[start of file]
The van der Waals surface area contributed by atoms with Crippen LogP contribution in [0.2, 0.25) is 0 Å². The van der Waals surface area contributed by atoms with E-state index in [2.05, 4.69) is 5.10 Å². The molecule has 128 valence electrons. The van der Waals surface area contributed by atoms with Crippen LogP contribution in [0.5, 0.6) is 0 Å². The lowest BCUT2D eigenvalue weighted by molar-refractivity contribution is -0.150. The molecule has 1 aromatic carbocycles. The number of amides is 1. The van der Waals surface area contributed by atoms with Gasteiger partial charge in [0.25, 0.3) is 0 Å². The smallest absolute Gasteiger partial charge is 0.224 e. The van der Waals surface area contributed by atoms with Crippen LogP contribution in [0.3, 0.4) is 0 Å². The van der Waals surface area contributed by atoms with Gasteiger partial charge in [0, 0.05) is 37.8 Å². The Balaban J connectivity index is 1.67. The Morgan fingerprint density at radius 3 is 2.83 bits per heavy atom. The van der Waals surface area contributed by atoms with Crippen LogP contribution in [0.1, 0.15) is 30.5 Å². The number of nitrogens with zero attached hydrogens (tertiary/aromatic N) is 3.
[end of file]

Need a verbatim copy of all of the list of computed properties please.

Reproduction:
The van der Waals surface area contributed by atoms with Crippen LogP contribution in [0.2, 0.25) is 0 Å². The van der Waals surface area contributed by atoms with E-state index in [2.05, 4.69) is 5.10 Å². The molecule has 128 valence electrons. The van der Waals surface area contributed by atoms with Crippen LogP contribution in [0.5, 0.6) is 0 Å². The lowest BCUT2D eigenvalue weighted by molar-refractivity contribution is -0.150. The molecule has 1 aromatic carbocycles. The number of amides is 1. The van der Waals surface area contributed by atoms with Gasteiger partial charge in [0.25, 0.3) is 0 Å². The smallest absolute Gasteiger partial charge is 0.224 e. The van der Waals surface area contributed by atoms with Crippen LogP contribution in [0.3, 0.4) is 0 Å². The van der Waals surface area contributed by atoms with Gasteiger partial charge in [0, 0.05) is 37.8 Å². The Balaban J connectivity index is 1.67. The Morgan fingerprint density at radius 3 is 2.83 bits per heavy atom. The van der Waals surface area contributed by atoms with Crippen LogP contribution in [0.1, 0.15) is 30.5 Å². The number of nitrogens with zero attached hydrogens (tertiary/aromatic N) is 3.